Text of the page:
After experiencing that nightmarish war,
that blood-curdling carnage,
that unendurable horror,
Who could walk away without praying for peace?
This statue was created as a signpost in the struggle for global harmony.
Standing ten meters tall,
it conveys the profundity of knowledge and
the beauty of health and virility.
The right hand points to the atomic bomb,
the left hand points to peace,
and the face prays deeply for the victims of war.
Transcending the barriers of race
and evoking the qualities of Buddha and Go,
it is a symbol of the greatest determination
ever known in the history of Nagasaki
and the highest hope of all mankind.
— Seibo Kitamura (Spring 1995)
While on a holiday in Nagasaki, I made sure not to miss the most historical place located in there. The Nagasaki Peace Park. It commemorates the atomic bombing of the city on August 9, 1945 during World War II. It was established in 1955 situated near the hypocenter of the explosion. In front of the statue is a black marble vault which contains the names of the atomic bomb victims and survivors who died in subsequent years.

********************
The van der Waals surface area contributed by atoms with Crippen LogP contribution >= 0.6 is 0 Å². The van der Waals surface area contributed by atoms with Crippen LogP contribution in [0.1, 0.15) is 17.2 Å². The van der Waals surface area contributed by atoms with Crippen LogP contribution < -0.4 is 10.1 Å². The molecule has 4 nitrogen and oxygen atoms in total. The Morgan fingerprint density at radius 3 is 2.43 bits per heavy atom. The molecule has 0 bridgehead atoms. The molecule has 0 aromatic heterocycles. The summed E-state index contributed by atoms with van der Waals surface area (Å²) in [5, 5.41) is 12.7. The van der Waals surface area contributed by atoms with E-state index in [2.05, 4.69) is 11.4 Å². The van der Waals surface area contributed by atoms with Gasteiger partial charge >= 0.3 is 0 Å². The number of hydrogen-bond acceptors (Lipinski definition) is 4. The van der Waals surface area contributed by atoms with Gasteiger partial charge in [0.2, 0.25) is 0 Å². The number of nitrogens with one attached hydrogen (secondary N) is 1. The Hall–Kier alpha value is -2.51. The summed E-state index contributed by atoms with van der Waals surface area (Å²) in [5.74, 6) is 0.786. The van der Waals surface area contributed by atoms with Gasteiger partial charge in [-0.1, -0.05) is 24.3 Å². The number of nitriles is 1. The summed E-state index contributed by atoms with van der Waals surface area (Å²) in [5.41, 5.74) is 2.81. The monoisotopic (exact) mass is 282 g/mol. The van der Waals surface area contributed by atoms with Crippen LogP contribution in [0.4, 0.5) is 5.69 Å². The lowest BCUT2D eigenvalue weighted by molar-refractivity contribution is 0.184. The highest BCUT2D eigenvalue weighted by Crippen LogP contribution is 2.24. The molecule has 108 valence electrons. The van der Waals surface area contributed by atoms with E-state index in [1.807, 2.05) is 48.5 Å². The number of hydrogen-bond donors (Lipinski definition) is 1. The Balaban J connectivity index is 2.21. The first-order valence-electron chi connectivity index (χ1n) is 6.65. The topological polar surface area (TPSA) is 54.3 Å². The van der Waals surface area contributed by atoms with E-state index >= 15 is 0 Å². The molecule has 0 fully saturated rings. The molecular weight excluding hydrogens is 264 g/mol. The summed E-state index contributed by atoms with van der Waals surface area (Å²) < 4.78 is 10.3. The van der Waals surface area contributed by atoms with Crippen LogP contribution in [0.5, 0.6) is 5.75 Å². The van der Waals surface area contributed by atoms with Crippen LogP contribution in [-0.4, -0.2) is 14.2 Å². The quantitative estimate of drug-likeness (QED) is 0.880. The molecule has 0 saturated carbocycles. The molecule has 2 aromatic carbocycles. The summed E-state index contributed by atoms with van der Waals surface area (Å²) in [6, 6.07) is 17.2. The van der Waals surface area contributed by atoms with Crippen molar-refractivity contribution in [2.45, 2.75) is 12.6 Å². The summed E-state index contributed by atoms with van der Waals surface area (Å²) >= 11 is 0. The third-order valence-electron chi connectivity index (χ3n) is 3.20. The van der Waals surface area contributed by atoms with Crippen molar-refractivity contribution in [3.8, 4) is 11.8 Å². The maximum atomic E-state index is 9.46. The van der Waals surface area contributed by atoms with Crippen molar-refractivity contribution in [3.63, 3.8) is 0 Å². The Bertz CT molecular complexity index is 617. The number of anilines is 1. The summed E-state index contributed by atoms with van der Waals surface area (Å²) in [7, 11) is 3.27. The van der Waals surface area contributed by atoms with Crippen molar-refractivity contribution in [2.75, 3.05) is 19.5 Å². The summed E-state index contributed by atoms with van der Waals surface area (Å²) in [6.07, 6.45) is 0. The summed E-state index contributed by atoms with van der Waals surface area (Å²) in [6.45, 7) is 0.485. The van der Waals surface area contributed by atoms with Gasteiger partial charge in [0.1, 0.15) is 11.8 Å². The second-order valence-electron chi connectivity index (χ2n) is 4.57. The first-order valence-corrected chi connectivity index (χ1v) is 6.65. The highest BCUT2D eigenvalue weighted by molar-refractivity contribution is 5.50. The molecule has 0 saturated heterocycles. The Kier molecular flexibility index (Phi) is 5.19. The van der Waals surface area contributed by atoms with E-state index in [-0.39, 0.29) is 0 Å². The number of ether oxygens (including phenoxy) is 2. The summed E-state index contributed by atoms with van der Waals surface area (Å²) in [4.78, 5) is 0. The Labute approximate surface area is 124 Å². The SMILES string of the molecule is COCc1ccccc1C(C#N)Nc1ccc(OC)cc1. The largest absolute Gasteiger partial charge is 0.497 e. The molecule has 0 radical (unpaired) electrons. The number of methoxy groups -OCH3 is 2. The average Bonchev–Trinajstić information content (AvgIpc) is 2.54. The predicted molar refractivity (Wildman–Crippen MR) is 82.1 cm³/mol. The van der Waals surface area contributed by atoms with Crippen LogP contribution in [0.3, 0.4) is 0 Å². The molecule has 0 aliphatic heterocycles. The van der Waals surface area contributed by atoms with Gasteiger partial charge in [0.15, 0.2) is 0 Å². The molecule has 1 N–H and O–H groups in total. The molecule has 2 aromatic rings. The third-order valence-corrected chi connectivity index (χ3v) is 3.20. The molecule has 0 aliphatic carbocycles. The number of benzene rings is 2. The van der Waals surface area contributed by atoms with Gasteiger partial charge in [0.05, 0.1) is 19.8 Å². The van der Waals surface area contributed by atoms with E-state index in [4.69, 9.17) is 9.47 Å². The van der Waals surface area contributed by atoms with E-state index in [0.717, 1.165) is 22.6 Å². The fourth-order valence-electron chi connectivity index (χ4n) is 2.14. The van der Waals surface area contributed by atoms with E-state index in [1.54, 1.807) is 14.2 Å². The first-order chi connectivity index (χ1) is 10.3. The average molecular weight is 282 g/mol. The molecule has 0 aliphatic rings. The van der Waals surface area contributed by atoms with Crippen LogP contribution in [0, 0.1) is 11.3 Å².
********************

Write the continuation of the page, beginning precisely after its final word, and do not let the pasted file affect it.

It took me about 30 minutes by car from where I stayed. It was a rainy afternoon that day but I did not let the weather hinder me from going. First stop was the Nagasaki Bombing Museum which is a stone’s throw away. My heart ached as I entered the place. I saw the remnants of horror that happened many years ago. However, when I reached the Peace Park, I felt at peace and relieved. Relieved because this park conveys the intense desire of harmony. Many people had suffered enough. And this is a heritage that will remind the people and the generations to come to unite instead of fight. What happened in history was too much. The agony was extreme. Let us pray it will never happen again. Never again.
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